Most Americans' perception of reality will be rattled by time spent in Japan. The unfiltered sensory overload of Tokyo's busiest districts can be difficult to process and, at times, disturbing, but watching the sun rise over the city skyline the next morning will cure any culture-shock hangover. A short train ride to the outskirts feels much further away than it is. The landscape is placid and oddly resistant to the city's constant vibration. A day at the beach is a chance to breathe before diving back into the heart of one of the largest cities on Earth.
The man with his hands folded behind his back is 90 years old and walks faster than most people my age run. He vividly remembers when our countries were at war with one another. He took me out to lunch, showed me his prized American movie collection, and gave me a bag of his favorite snacks for the road. That day made me feel smaller than 2 weeks in the world's most populous city could.
I never knew how happy a bowl of spaghetti could make me until I was met with one after suffering from dawn to dusk hiking through the Bavarian Alps. The grass is greener, the air and water are cleaner, and the omnipresent sound of distant cowbells echoing off of mountains is oddly therapeutic. But, the climbs can still be punishing and are sure to humble any overconfident college students that take them on. Meandering through the Kruezberg area of Berlin was a welcome change of pace as far as my legs were concerned at the time, but I'll always want to go back to the mountains.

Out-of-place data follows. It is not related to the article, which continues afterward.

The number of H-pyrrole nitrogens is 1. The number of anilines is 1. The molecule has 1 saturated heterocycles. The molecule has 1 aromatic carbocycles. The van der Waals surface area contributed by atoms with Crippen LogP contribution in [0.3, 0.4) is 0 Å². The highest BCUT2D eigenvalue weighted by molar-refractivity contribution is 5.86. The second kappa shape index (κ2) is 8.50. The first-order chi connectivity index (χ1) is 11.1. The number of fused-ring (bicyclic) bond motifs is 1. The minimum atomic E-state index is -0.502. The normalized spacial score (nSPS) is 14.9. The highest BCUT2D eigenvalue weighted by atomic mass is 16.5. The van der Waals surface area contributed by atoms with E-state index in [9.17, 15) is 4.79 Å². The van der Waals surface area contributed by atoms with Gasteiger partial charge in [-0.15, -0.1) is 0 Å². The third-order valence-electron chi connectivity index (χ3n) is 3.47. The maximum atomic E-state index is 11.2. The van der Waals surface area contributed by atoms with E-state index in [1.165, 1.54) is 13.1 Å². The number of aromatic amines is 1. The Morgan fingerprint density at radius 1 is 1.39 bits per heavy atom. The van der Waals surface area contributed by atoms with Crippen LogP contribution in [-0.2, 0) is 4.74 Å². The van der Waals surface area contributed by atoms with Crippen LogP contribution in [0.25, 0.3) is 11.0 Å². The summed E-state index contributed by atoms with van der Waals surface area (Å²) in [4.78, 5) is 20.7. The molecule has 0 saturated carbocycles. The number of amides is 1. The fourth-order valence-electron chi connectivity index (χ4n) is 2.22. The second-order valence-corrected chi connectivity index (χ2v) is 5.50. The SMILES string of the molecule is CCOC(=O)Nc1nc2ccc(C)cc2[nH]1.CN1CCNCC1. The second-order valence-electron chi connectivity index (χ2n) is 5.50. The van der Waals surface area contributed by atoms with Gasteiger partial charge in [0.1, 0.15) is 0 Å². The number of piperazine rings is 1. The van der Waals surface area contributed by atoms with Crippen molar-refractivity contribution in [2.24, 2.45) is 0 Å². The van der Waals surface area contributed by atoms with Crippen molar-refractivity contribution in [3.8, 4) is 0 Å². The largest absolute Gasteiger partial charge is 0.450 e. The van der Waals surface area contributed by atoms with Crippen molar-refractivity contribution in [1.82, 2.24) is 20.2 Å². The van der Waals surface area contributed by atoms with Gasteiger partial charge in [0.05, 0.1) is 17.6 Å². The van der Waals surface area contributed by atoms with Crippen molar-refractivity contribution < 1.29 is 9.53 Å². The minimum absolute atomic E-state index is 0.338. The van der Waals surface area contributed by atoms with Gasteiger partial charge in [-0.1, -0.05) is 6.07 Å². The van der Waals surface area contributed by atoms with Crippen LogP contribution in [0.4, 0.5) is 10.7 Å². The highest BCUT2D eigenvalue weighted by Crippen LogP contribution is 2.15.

New York either makes or breaks people because the city favors boldness over everything else. The timid have little to no chance here, but New York can teach that boldness if you're willing to learn. As a photographer, if you don't get cursed at or flipped off at least once while you're here, you probably aren't trying hard enough.
Shooting for the Rutgers student affairs marketing team has done a lot for my development as a photographer. Even more importantly, I think it has brought me to appreciate my time in college in a way I never would have otherwise. I've met people and done things that showed me the depth of experience that hides behind the 120 credit requirement for graduation. Rutgers is a huge place, and 4 years is only enough time to see some of it.
The RUID Project
The RUID project is easily the most valuable work I've done as a photographer for Rutgers student affairs. It's the brainchild of my manager, Larry McAllister II, and our office's way of representing the diversity of Rutgers' student body. I think the project has been a great success in showing that diversity, not just of my fellow students' heritages, but of their minds. Reading each candidate's often very personal piece before each shoot was a privilege. Taking their photos was an exercise in understanding and respect just as much as it was in portraiture.
The ongoing series in its entirety can be found here.
New Jersey (Home)
Jersey is where I've lived my whole life. Sometimes it looks beautiful enough that it's bad reputation seems undeserved. Other times it looks like it's falling apart. Either way, the urban sprawl is growing at an increasing rate, and the area I grew up in is getting harder to recognize. New York's presence is definitely felt. After all, you can see the skyline from here on a clear day.